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Climate change negatively impacting home insurance affordability in Australia: Finity

30th August 2022 - Author: Kane Wells

The severe impact of climate change is widening the gap in home insurance affordability for Australian households, says a recent green paper report from Finity.

australia-townsville-floodsThe Australian insurance industry has seen increasing losses from extreme weather-related events over the last ten years, despite allowing for inflation and exposure growth.

2022 has seen the highest ever flood loss, and hardening property reinsurance rates at the latest renewals are setting expectations that home insurance premiums will continue to rise, says Finity.

10% of Australian households today face home insurance premiums of over four weeks of gross household income. The report notes that while there is no clear definition of “unaffordable”, these households face extreme financial pressure to pay the premiums.

There is also a clear overlap between areas with high premiums and areas with low incomes.

Stratumn, by SIA Partners

Low-income households might only be able to afford housing in outer suburbs of cities or rural areas, which are exposed to bushfires and are often within flood plains.

Finity authors also note groups with socioeconomic disadvantage, including older or retired Australians, single-parent families, and renters, were over-represented in vulnerable households. Further analysis showed that vulnerable householders lived in areas with low socioeconomic status and had low insurance literacy and low savings.

The green paper report makes several policy recommendations to address these issues, stating that many of the solutions come from outside insurance, and will require close collaboration between governments, insurers, banks, and other stakeholders:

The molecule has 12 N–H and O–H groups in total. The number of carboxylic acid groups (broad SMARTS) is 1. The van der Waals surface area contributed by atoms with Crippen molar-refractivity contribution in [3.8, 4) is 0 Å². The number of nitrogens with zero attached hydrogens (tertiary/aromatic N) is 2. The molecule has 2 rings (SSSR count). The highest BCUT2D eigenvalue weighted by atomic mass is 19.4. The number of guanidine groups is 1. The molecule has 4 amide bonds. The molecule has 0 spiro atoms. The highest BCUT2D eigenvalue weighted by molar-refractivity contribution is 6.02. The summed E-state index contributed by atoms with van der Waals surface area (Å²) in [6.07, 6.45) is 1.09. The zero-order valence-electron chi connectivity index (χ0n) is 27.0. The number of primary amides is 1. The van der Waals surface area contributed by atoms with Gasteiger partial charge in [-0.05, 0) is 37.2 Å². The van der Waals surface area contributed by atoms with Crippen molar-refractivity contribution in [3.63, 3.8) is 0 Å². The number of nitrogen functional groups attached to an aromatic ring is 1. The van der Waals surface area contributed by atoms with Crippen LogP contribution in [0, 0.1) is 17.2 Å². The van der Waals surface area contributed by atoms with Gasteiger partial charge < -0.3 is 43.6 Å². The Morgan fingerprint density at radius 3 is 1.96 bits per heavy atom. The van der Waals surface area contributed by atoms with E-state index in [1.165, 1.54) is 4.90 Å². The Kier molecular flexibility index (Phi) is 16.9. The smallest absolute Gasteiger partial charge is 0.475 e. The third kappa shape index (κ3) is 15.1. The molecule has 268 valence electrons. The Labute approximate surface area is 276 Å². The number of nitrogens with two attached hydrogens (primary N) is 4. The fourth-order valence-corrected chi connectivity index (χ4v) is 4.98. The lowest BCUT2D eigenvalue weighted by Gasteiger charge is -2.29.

• Structural solutions to improve infrastructure resilience (such as levees, floodways, and sea walls).

• Managed retreat from risk-prone areas.

• Better land use and planning and changes to building codes to allow for the impact of climate change over time, and to reduce development in high-risk areas.

• Nature-based solutions for improving resilience.

• Close consultation with First Nations Australians on more resilient ways of living within the Australian landscape.

• Options to subsidise insurance for low-income households to supplement the cyclone reinsurance pool.

• Improved data collection and availability on home insurance affordability as well as vulnerable assets, natural hazards, and the impact of climate change; and

• Replacement of State stamp duty and levies with more equitable and efficient sources of revenue.

Banks will also be challenged by these results, suggests the report, as requiring customers to obtain building insurance is the key control used to manage climate physical risk. If the insurance becomes unaffordable, then this control will likely fail and banks will be left with a substantially increased residual risk.

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